I'm sorry but I just see a lot of wishful thinking going on. Of course, we all want it to scale, but instead of actually improving how it scales, the proposal today is to simply push back the safety limit and change not much else. (A bit like ripping out the airbags and safety belts from a car to cut weight and make it go faster.)


I like the car analogies they've worked well for me. So "spam " just being a term for denial of service or an overload of inappropriately priced transaction data, leaves me thinking it isn't quite wishful thinking making room for it.

Reflecting on the  issue has lead real smart people to find solution that I think are nonsense (picking on Sidechains here) in my experience sometimes jumping in the deep end and being overwhelmed leaving one focused on solving the issue as they happen necessity is the mother of invention and I think allowing it is a great way to do RnD, something I feel is partly in keeping with the spirit of Bitcoin.



I mean heck, if the "spam" is paying full TX fees, how can you fault that? How do you even tell it's spam? Either way the miners will be made healthy.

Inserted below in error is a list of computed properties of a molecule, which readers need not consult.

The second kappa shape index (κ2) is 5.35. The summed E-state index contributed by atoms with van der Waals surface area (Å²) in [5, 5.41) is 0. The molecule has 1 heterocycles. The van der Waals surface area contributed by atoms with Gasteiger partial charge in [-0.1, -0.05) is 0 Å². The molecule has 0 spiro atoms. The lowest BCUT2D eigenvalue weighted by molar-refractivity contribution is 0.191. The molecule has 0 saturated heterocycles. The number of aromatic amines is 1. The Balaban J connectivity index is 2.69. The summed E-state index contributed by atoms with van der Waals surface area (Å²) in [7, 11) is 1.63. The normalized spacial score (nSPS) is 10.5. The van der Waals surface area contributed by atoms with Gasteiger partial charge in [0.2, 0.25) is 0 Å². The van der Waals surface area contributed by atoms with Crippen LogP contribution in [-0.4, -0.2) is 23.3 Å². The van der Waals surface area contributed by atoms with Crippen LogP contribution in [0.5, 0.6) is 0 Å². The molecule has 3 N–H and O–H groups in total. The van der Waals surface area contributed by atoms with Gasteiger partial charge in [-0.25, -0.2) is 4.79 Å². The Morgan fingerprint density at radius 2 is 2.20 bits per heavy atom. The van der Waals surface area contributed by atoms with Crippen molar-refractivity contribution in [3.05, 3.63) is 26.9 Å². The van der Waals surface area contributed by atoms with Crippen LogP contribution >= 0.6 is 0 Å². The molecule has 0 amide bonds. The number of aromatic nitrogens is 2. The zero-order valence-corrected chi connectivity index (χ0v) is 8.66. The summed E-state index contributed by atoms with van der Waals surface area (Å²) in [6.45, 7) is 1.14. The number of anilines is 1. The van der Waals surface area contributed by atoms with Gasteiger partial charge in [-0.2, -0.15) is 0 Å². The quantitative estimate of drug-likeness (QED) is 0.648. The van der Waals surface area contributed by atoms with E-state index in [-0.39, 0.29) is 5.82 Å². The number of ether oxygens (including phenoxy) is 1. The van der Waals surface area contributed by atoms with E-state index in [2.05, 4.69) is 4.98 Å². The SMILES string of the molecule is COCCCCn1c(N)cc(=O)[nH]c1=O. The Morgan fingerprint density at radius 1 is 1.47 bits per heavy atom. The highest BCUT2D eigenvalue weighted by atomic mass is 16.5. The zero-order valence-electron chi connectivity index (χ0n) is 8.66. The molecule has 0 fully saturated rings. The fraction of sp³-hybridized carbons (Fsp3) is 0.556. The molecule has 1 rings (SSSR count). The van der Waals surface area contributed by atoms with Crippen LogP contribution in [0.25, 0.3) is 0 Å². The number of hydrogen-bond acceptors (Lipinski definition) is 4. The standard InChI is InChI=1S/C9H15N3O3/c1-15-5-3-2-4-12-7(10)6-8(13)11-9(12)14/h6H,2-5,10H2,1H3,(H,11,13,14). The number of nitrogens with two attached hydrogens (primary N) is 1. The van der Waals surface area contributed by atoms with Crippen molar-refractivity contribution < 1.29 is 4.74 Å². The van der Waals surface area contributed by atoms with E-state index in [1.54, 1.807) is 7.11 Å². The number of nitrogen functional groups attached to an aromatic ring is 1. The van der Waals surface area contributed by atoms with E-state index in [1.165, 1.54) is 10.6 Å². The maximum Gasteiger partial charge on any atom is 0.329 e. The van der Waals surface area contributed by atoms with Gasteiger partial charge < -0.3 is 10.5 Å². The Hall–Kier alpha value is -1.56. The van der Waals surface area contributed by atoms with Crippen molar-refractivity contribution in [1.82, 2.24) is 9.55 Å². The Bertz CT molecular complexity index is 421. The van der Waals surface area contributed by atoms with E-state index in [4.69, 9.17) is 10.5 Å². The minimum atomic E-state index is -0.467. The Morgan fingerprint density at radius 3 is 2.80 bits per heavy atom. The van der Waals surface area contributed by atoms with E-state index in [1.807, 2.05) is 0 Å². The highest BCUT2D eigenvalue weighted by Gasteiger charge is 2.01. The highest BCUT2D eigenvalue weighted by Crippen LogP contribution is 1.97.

I image it would be a failure of the market mainly miners overwhelming nodes and charging inappropriate fees. I feel it won't just be simple, that's why we really need to preserve the risk of orphaning bigger blocks so miners are incentivized take the bird in hand than risk bigger blocks, but there is always the last resort the nodes can fight back if it ever becomes a problem.

Thank me in Bits 12MwnzxtprG2mHm3rKdgi7NmJKCypsMMQw
Odalv
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June 21, 2015, 07:24:11 AM
 #27008


And that's precisely why we need to keep all those TX's on the mainchain.

Why ? If we split same amount of transactions into 10,000 chains then
a) you can mine all 10,000 chains (it will cost you same resources as 1 BIG chain)  -> big corporation
b) you can mine/verify only 1-3 small chains on your phone -> 99.9% ordinary people
Peter R
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June 21, 2015, 07:41:59 AM
 #27009

1. There is nothing in the chart that relates the growth rate to any underlying technological limits at all. It is like a chart of global population extrapolating unlimited growth forward without any consideration of food supply, water, population density, etc.

Thanks for the feedback, Smooth.  I agree.  Perhaps I should call that curve the "optimistic scenario" and show other possible scenarios like (a) slow growth, and (b) failure/collapse (perhaps in a fainter colour).

2. Why would you increase the slope starting now? If anything one should be conservative about sustainable growth rates going forward relative to the past, in the absence of clear knowledge of what scaling bottlenecks might exist.

Good eye. I did this just because I like round numbers (too much) and the two slopes are exactly 100% growth per year and 100% growth every two years.  If I add the two less optimistic curves, I'll keep this the same.  Otherwise, I'll reduce the slope to match the current growth rate precisely.